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Bad prank diminishes reputations of hackers


It is ironic that HA! feels that "this has been a bad hacking year." In light of recent events, they are correct. Between HA!'s cruel mailing and excessive graffiti in the sub-basement of Building 9 ("the tombs"), Physical Plant and the Campus Police are cracking down on everyone.

What HA! doesn't understand is that hacking is neither cruel nor destructive. A hack should be amusing or thought-provoking to both the recipient and the observers. Often it includes overcoming obstacles, such as accessing the Great Dome. A hack should cause no damage, leave no permanent trace, and give a good impression.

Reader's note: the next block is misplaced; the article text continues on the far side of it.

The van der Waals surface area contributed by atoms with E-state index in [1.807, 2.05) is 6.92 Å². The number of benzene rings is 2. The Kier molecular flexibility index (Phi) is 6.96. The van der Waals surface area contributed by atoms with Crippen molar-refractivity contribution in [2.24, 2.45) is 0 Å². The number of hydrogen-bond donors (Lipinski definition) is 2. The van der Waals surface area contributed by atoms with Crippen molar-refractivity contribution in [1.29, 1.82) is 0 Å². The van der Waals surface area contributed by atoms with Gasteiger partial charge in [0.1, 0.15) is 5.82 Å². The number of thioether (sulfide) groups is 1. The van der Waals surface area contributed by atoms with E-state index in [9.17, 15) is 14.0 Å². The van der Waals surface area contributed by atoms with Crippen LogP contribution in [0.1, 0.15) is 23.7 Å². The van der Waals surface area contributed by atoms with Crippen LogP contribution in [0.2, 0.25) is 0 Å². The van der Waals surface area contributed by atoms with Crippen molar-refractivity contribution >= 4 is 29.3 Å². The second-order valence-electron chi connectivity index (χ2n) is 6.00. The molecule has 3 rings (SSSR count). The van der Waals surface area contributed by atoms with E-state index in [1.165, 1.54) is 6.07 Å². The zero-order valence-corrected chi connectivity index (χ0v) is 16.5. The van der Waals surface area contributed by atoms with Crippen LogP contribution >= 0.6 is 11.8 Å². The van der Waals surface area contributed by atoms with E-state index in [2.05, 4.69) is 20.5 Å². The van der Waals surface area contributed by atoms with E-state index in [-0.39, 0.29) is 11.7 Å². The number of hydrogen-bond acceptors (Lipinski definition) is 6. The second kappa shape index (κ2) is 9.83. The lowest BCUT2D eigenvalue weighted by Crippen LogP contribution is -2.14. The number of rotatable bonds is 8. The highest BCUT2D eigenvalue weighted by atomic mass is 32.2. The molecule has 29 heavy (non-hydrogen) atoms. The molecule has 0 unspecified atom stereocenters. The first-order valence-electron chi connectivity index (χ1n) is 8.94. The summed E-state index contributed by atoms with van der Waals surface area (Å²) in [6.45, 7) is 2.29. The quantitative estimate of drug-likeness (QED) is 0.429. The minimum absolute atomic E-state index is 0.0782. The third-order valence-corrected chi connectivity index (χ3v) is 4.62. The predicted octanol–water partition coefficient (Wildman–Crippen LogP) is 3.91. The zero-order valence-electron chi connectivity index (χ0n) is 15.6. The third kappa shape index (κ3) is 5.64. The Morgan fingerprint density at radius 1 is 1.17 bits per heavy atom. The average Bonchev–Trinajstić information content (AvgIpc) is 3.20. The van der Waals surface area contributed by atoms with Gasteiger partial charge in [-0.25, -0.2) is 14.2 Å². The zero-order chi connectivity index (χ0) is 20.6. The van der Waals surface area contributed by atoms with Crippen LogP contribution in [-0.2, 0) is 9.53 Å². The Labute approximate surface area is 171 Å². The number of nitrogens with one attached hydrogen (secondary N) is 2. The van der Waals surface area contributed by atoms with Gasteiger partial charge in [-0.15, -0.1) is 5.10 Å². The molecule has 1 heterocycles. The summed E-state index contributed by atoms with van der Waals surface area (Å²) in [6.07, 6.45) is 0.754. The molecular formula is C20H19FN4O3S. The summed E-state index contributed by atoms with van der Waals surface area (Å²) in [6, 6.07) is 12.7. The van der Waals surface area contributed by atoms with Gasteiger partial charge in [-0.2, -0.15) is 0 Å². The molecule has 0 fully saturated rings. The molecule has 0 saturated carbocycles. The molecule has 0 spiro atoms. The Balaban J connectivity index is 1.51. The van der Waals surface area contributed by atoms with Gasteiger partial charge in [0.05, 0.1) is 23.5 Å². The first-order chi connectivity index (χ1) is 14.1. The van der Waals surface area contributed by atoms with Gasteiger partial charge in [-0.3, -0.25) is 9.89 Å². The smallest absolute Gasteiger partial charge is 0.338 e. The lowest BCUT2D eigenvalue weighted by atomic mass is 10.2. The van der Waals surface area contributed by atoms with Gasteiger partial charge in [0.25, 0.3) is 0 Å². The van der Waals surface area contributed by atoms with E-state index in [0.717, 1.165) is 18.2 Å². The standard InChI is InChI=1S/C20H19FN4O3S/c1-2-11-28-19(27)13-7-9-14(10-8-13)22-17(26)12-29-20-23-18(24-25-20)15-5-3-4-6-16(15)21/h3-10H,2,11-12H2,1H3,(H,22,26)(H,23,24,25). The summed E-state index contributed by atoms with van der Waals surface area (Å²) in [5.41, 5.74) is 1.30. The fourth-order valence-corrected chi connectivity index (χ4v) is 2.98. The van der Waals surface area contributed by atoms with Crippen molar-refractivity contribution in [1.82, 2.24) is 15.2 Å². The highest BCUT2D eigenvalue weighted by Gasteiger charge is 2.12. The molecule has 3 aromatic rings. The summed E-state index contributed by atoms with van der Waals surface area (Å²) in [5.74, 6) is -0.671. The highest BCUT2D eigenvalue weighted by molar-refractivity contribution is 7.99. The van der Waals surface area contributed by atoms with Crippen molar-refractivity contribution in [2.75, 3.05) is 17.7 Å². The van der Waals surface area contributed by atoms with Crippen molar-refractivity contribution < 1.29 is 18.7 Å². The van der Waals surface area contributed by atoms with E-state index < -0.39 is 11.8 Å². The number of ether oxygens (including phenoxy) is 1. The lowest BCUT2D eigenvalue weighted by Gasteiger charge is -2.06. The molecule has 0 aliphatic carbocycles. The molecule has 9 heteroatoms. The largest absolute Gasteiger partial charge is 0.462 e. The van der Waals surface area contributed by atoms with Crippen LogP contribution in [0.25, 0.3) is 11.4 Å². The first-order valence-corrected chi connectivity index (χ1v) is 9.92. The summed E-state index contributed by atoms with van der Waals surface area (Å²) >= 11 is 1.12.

HA!'s mailing doesn't fit this description. It is harassment, not a hack. It is also a mystery to me that HA! can insist that there have not been a lot of hacks pulled off this year. One night before Halloween, there were five

hacks or practical jokes in Lobby 7 alone, including the Enterprise hack. Do the members of HA! bother to look up?

The graffiti and personal attacks against administrators in "the tombs" -- which resulted in an entire repainting of the area -- are not hacking either. The Hacker's Dictionary includes as a definition of the word hack: ". . . a brilliant practical joke, where neatness is correlated with cleverness, harmlessness, and surprise value . . ." Hacking should not have a bad connotation. It is important that the MIT community realizes that there is a difference between hacks and cruel jokes, and between sign-ins and graffiti.

Terri Iuzzolino '93->